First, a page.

As a genre, soul music is largely rewarding and a lucky dip into the release of the Sixties and Seventies would likely turn up a couple of decent little numbers without much of a struggle. Despite this, the true greats are few and far between. Sadly, the world has just lost another from this select group with the news of the death of Solomon Burke.
His voice was staggering in its breadth, depth and oomph: equally effective atop a thundering soul stomp or a raw blues ballad. Burke had a phenomenal presence on record and stage, secure in the knowledge that he was bloody good and that anyone in the vicinity of his remarkable set of pipes would be won over. Such strident bravura resulted in some quite remarkable records. If you’re not already in possession of ‘Proud Mary’, then you need to put aside ten pounds immediately and prepare yourself for a treat. I would argue that you would have your money’s worth out of one track alone: ‘How Big A Fool (Can A Fool Be)‘. Belting along in the best tradition of Southern Soul, it is a genuine contender for any ultimate soul music compilation you may be considering.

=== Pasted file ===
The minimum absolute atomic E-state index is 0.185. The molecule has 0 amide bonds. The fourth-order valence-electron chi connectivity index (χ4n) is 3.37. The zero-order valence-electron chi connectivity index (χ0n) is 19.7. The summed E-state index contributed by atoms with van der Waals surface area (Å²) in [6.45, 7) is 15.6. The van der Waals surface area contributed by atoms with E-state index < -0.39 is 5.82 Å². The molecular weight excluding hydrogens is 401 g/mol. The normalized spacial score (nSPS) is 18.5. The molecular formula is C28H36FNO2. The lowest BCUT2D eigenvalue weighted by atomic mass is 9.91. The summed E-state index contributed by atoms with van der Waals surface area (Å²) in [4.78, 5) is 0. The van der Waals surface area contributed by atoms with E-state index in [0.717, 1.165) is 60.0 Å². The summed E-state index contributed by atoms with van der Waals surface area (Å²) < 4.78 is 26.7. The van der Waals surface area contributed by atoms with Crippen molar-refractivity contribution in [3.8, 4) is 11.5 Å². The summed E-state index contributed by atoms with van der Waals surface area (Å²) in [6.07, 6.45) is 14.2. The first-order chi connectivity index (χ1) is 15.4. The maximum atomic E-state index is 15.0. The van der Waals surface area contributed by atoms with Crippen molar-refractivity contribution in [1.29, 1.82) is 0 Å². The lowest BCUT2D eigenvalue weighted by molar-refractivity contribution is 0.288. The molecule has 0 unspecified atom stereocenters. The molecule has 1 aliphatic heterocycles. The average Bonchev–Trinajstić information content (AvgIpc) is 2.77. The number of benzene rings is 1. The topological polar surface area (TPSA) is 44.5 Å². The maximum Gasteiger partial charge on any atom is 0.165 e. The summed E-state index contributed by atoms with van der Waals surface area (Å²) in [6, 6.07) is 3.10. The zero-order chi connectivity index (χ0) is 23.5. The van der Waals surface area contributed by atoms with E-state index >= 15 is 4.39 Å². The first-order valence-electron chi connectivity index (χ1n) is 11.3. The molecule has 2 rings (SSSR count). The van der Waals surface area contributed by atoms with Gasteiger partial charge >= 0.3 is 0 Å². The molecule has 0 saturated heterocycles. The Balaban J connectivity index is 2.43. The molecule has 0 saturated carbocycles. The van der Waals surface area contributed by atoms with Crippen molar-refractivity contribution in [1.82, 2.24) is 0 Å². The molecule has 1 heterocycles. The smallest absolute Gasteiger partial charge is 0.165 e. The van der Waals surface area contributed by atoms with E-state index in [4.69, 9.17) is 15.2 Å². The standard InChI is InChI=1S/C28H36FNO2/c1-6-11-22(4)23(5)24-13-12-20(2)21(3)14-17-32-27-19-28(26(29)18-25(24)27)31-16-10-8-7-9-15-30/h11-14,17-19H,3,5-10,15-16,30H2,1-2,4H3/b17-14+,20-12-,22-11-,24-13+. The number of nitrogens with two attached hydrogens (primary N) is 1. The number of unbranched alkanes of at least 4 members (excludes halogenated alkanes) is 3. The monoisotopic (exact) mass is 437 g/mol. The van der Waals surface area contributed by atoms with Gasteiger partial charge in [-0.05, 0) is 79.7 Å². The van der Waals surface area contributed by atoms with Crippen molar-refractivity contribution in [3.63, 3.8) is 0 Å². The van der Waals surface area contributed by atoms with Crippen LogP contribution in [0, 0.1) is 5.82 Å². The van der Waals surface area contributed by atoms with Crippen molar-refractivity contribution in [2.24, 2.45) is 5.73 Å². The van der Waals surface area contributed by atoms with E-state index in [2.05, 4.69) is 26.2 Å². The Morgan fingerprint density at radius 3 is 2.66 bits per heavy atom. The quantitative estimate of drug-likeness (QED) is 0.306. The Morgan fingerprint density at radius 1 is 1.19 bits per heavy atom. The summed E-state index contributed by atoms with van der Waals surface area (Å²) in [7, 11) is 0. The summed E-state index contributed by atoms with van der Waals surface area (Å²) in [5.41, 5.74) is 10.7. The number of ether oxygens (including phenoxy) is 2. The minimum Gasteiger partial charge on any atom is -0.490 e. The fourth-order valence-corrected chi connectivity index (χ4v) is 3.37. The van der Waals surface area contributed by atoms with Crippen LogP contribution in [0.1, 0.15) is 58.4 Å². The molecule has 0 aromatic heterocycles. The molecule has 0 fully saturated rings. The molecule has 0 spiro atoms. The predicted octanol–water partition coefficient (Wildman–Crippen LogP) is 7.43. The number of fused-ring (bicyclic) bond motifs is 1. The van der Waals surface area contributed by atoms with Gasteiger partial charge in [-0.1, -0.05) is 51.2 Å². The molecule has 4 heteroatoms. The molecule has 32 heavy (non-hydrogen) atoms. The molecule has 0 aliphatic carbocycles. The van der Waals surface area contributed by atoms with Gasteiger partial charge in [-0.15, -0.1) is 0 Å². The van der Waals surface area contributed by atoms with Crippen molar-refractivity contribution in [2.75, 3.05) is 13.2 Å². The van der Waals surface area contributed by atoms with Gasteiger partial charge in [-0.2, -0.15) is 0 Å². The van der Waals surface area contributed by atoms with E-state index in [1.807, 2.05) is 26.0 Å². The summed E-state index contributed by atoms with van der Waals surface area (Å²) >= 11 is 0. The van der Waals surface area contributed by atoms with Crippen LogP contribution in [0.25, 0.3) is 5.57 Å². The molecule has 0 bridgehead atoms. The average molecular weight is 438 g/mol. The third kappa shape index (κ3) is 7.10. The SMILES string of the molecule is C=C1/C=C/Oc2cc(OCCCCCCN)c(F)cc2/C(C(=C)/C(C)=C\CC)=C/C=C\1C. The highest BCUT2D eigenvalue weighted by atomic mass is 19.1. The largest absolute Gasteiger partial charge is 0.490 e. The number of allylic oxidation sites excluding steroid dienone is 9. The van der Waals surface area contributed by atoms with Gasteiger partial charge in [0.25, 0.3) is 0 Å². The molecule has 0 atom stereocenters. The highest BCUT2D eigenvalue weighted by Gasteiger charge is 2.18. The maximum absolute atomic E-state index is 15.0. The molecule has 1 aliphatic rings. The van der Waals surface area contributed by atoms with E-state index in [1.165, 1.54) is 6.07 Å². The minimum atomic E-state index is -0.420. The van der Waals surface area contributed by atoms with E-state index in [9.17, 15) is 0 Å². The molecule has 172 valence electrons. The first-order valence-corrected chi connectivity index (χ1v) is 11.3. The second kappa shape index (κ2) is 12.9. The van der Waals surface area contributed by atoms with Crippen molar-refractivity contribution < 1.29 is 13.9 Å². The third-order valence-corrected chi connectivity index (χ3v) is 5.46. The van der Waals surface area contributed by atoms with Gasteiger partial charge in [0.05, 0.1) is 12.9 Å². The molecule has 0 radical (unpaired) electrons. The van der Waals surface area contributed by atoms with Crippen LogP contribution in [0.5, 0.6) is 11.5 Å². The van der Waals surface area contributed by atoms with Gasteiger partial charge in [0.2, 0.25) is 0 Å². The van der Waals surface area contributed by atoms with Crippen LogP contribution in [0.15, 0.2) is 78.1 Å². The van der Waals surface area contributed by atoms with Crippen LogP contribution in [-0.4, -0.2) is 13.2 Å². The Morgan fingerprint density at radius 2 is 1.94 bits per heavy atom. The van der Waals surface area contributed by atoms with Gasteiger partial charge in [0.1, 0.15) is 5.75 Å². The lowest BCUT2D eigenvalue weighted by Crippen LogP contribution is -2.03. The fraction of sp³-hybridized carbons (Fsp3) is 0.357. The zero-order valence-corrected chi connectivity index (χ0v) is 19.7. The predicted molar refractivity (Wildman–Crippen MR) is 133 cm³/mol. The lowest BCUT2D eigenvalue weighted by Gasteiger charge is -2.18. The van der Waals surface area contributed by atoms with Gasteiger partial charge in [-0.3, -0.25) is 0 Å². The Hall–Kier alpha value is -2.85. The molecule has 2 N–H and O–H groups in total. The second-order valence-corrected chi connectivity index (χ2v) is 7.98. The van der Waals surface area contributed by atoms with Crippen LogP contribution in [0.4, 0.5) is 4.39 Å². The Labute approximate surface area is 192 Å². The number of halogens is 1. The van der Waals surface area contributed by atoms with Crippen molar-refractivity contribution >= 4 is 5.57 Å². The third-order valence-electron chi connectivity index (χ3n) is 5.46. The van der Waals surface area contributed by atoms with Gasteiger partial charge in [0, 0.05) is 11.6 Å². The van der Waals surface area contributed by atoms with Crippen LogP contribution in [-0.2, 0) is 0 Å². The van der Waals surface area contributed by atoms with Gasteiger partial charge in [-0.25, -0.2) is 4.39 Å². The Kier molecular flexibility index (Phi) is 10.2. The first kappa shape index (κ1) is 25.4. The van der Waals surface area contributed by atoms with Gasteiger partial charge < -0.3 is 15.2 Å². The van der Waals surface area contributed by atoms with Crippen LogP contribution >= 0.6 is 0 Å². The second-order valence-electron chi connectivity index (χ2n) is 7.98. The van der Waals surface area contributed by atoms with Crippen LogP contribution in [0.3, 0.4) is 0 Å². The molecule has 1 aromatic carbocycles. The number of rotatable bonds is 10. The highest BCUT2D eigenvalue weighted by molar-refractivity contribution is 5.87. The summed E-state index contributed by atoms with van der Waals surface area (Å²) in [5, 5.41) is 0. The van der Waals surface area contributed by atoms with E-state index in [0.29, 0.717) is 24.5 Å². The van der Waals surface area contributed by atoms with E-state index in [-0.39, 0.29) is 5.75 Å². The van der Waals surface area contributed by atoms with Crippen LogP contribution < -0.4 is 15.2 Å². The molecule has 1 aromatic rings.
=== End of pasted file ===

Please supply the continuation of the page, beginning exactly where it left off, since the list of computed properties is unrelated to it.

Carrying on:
Latter day Solomon Burke ensured a high quality finale to a remarkable career, initiated by the all-star collaboration, ‘Don’t Give Up On Me’. The 2002 release featured tracks written by a swathe of greats: Waits, Dylan, Costello and Morrison all appearing on the credits. It was a sterling effort with sympathetic production and served to remind the world of an underrated genius. Several more conventional soul records have followed, each containing several crackers, along with 2006’s unambiguously titled ‘Nashville‘. ‘That’s How I Got To Memphis‘, the opening track, is a delight and the airy, sparse recording gives the impression that King Solomon is in the room with you.
If his voice has passed you by until now, it’s time to put that right. The world’s a poorer place for the loss of Solomon Burke.